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In a country renowned for its railway engineers, Sir Nigel Gresley (1876-1941) is undoubtedly the foremost in the minds of many. 2016 marks the 75th anniversary of Sir Nigel’s passing and Hornby are marking the occasion with the release of four special edition locomotives. The Edinburgh to Aberdeen mainline, noted for its steep gradients and tight curves was problematic for the LNER. Double-headed Pacific class locomotives were prohibited from the line, so the heaviest traffic was usually handled by double-heading two smaller engines. Sir Nigel Gresley’s answer to this was a Mikado (2-8-2) design, with four driving axles for greater adhesion compared to that of an A3 Pacific.

Initial plans were drawn up in 1932 and with the design still being finalised, the construction of two engines was authorised in February 1933, but by the end of March, this was reduced to one. The firebox was lengthened, and a Kylchap chimney/blastpipe arrangement was chosen, along with an ACFI feed water heater, and integrated smoke deflectors, similar to those of the W1 locomotive. After experiments, Associated Locomotive Equipment Ltd were asked to design a set of Lentz valve gear, powered by two camshafts above the cylinders and synchronised to the rotation of the driving wheels. The smoke deflector plates were moved forward so that they extended far ahead of the smokebox, wind tunnel tests leading to the deflectors being made vertical. A V-shaped cab front was also added and during these changes, five more P2 locomotives were ordered, but with a choice of valve gear left open.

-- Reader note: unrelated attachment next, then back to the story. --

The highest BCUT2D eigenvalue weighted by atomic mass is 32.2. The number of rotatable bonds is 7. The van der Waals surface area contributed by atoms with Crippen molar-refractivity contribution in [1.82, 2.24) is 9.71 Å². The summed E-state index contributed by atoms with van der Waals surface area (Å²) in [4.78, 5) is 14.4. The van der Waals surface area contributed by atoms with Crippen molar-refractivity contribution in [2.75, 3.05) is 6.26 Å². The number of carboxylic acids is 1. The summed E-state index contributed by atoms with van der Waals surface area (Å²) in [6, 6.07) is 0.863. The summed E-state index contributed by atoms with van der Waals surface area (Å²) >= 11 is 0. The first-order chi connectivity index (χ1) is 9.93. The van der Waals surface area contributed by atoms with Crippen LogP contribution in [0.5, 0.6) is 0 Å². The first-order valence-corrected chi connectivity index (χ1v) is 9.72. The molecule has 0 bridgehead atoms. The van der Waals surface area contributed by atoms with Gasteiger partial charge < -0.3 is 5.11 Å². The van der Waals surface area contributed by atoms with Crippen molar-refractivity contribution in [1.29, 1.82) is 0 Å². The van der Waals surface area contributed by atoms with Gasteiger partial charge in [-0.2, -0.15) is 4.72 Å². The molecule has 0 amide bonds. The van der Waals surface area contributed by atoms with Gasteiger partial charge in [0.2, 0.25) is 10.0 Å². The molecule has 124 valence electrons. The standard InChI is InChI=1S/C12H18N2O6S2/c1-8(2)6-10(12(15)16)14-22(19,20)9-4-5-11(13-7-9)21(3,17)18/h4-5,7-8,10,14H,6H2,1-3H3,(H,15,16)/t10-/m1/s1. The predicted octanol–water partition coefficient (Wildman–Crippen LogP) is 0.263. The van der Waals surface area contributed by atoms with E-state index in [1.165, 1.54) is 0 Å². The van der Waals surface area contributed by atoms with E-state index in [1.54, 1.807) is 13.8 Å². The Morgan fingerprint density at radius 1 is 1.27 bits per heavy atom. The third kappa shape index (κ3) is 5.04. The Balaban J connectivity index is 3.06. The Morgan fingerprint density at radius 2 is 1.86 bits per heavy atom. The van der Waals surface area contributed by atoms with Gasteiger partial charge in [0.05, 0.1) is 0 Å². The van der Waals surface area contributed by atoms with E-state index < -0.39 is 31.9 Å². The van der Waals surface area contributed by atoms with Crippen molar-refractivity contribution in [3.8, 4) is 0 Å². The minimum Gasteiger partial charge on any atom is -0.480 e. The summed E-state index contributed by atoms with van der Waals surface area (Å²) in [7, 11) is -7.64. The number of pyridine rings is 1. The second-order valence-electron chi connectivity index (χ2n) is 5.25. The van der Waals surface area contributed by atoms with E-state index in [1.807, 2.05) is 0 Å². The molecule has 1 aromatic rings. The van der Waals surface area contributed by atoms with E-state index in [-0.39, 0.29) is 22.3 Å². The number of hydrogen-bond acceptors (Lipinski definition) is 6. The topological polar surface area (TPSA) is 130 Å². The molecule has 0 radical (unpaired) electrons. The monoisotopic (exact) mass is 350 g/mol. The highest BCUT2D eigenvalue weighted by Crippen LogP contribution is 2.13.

In December 1934, seven months after completion, No. 2001, accompanied by O.V.S. Bulleid, travelled to the locomotive testing station at Vitry-sur-Seine in France for two months of testing. The ambitious programme had mixed success, due to problems maintaining boiler pressure and overheating axleboxes and bearings, but following further testing back in England, Cock o' the North entered service on the Scottish routes. The second locomotive, No. 2002 Earl Marischal was completed in October 1934, being identical to Cock o' the North, but with piston valves, Walschaerts/Gresley valve gear and removal of the troublesome ACFI feed water heater. The remaining four locomotives were completed in 1936, also with piston valves and Walschaerts/Gresley valve gear, but with streamlined fronts similar to those of the A4 Pacifics. Although the A4 Pacifics has only been introduced the year before, their shape was superior to the P2’s deflectors for lifting the smoke above the cab.

After Gresley’s death in 1941, Edward Thompson took over as CME and began his standardisation plans. Due to their small numbers and perceived mixed success, it was almost inevitable that the P2s would be rebuilt and between January 1943 and December 1944, all six were rebuilt as A2/2 Pacifics. No. 2001 Cock o' the North had its streamlining fitted in April 1938 and was rebuilt as an A2/2 shortly after, in June 1944. Withdrawn from 50A North York shed on February 8, 1960, Cock o' the North was cut up at Doncaster at the end of the month.